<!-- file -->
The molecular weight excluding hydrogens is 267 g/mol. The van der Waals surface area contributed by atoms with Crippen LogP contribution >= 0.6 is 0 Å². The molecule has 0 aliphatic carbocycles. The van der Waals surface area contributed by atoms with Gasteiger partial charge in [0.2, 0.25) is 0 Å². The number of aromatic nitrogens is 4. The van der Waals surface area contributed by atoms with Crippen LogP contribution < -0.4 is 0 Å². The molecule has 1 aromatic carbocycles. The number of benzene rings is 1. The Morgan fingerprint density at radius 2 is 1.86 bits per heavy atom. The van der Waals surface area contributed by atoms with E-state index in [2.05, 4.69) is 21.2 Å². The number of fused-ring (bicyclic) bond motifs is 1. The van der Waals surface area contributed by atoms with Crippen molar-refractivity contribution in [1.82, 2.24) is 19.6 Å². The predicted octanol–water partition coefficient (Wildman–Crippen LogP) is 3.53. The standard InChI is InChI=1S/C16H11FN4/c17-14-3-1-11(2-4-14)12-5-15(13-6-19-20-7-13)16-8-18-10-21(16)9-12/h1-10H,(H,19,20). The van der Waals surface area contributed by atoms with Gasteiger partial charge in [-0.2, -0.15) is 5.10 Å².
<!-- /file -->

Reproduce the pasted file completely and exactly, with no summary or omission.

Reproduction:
The molecular weight excluding hydrogens is 267 g/mol. The van der Waals surface area contributed by atoms with Crippen LogP contribution >= 0.6 is 0 Å². The molecule has 0 aliphatic carbocycles. The van der Waals surface area contributed by atoms with Gasteiger partial charge in [0.2, 0.25) is 0 Å². The number of aromatic nitrogens is 4. The van der Waals surface area contributed by atoms with Crippen LogP contribution < -0.4 is 0 Å². The molecule has 1 aromatic carbocycles. The number of benzene rings is 1. The Morgan fingerprint density at radius 2 is 1.86 bits per heavy atom. The van der Waals surface area contributed by atoms with E-state index in [2.05, 4.69) is 21.2 Å². The number of fused-ring (bicyclic) bond motifs is 1. The van der Waals surface area contributed by atoms with Crippen molar-refractivity contribution in [1.82, 2.24) is 19.6 Å². The predicted octanol–water partition coefficient (Wildman–Crippen LogP) is 3.53. The standard InChI is InChI=1S/C16H11FN4/c17-14-3-1-11(2-4-14)12-5-15(13-6-19-20-7-13)16-8-18-10-21(16)9-12/h1-10H,(H,19,20). The van der Waals surface area contributed by atoms with Gasteiger partial charge in [-0.2, -0.15) is 5.10 Å².